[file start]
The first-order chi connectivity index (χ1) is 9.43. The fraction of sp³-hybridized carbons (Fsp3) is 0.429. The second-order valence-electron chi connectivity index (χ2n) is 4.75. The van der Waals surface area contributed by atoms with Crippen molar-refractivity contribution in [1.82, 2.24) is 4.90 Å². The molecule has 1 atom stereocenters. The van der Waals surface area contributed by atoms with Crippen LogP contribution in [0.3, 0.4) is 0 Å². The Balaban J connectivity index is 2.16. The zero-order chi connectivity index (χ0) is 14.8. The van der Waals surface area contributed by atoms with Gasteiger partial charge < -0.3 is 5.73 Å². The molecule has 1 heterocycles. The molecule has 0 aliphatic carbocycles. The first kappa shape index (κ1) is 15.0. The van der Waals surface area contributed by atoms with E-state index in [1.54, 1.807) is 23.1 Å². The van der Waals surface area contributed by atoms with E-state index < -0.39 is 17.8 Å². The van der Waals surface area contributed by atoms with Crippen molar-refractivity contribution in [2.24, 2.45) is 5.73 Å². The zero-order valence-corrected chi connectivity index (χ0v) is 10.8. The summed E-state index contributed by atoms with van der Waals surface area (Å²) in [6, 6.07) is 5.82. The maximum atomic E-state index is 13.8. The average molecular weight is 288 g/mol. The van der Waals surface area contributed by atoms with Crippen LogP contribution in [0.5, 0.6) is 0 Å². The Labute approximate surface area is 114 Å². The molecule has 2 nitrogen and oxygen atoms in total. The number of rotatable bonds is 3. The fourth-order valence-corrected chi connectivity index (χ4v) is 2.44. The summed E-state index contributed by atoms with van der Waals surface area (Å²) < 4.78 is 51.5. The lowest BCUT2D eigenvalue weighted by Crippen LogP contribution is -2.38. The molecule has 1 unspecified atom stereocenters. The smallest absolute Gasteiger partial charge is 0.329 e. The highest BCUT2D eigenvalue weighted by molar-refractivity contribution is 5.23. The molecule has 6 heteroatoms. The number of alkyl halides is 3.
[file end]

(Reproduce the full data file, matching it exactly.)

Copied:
The first-order chi connectivity index (χ1) is 9.43. The fraction of sp³-hybridized carbons (Fsp3) is 0.429. The second-order valence-electron chi connectivity index (χ2n) is 4.75. The van der Waals surface area contributed by atoms with Crippen molar-refractivity contribution in [1.82, 2.24) is 4.90 Å². The molecule has 1 atom stereocenters. The van der Waals surface area contributed by atoms with Crippen LogP contribution in [0.3, 0.4) is 0 Å². The Balaban J connectivity index is 2.16. The zero-order chi connectivity index (χ0) is 14.8. The van der Waals surface area contributed by atoms with Gasteiger partial charge < -0.3 is 5.73 Å². The molecule has 1 heterocycles. The molecule has 0 aliphatic carbocycles. The first kappa shape index (κ1) is 15.0. The van der Waals surface area contributed by atoms with E-state index in [1.54, 1.807) is 23.1 Å². The van der Waals surface area contributed by atoms with E-state index < -0.39 is 17.8 Å². The van der Waals surface area contributed by atoms with Crippen molar-refractivity contribution in [2.24, 2.45) is 5.73 Å². The zero-order valence-corrected chi connectivity index (χ0v) is 10.8. The summed E-state index contributed by atoms with van der Waals surface area (Å²) in [6, 6.07) is 5.82. The maximum atomic E-state index is 13.8. The average molecular weight is 288 g/mol. The van der Waals surface area contributed by atoms with Crippen LogP contribution in [0.5, 0.6) is 0 Å². The Labute approximate surface area is 114 Å². The molecule has 2 nitrogen and oxygen atoms in total. The number of rotatable bonds is 3. The fourth-order valence-corrected chi connectivity index (χ4v) is 2.44. The summed E-state index contributed by atoms with van der Waals surface area (Å²) < 4.78 is 51.5. The lowest BCUT2D eigenvalue weighted by Crippen LogP contribution is -2.38. The molecule has 1 unspecified atom stereocenters. The smallest absolute Gasteiger partial charge is 0.329 e. The highest BCUT2D eigenvalue weighted by molar-refractivity contribution is 5.23. The molecule has 6 heteroatoms. The number of alkyl halides is 3.